I’ve achieved the perfect balance of being a person, a wife, a mother, and a professional.  The house is quiet during the day, and I use the time to workout, to learn guitar, to write, to learn math, and to do all the work associated with running a household including the finances.  Once the kids get home, I’m busy with them, and I also tutor math part time. I love that I can use my education and still be a full time mom.  I don’t have any of the stress that comes with being a classroom teacher. Instead, I get to experience the enjoyment and fulfillment of working one on one with students on math-a subject I am passionate about.

I feel very blessed to be in my position, and I’m grateful because my husband and I envisioned this life and built it step by step together.

Pearls on a String

     “There is no such thing as a problem without a gift for you in its hands.”  ~Richard Bach
When things are difficult, we are really learning. Think about it. If everything was easy, would you learn anything? Psychologist Jean Piaget referred to the unsettling feeling of learning something new as “disequilibrium.”  When we already know something, we are in a state of equilibrium.  When we learn something new, we are in a state of disequilibrium.  Without disequilibrium, we don’t learn anything new.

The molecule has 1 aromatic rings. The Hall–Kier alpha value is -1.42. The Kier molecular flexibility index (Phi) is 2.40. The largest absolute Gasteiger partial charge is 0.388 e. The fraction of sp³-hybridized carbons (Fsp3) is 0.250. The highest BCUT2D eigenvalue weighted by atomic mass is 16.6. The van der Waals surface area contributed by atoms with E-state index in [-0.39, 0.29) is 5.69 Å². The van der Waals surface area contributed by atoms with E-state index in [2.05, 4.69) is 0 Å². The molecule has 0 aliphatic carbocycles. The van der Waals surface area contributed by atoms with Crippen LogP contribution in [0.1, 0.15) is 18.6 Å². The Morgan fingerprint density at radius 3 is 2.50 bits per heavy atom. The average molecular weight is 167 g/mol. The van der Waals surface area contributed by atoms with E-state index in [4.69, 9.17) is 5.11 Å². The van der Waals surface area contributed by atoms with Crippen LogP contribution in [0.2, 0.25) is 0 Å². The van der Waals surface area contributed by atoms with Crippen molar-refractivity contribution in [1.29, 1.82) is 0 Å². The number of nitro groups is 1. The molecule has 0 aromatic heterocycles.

Problem:  It was my second year teaching at a new school after returning from a six-year hiatus to stay home with my son.   I lasted through the first year and through the transition to a new grade level and principal the second year.  It was the Friday before spring break on my eighth year of teaching, and I had literally just taken a pie to the face in honor of Pi Day coming up on 3/14.  We gave up the scheduled day of curriculum to celebrate Pi and have fun watching brainpop videos about Pi and Einstein and competing in a Pi memorization contest.   I went to the office to file some papers during lunch to meet a deadline, and my principal asked if he could see me. He handed me a copy of a letter and said they weren’t going to renew my contract. He said that because I used the school’s online discipline system for issues like missing work and dress code and other behavioral infractions, that I was being ineffective and was not motivating my kids to do work.   He also said it was because my teammates didn’t think I was ‘happy’ and that I was not a ‘good fit’ for the student population.

Have you ever been told to do something and then gotten in trouble for doing it? Psychologists call it a double-bind. It’s a no-win situation where you are damned if you do, and you are damned if you don’t. Although shocked and blindsided, I realized in those moments that I was fighting a monster far bigger than I was. My crime was following directions, yet for some reason I was getting in trouble for it. I hung my head and cried for a few minutes, and decided that if he was putting me in that position, then I quit. I disagreed with the letter as well as the whole process of the team and assistant principals talking about me behind my back and planning to destroy my career without a benefit of a doubt or any willingness to help me in my perceived weak areas. It was clearly personal and political, and it was a bigger, more sinister monster than I wanted to fight.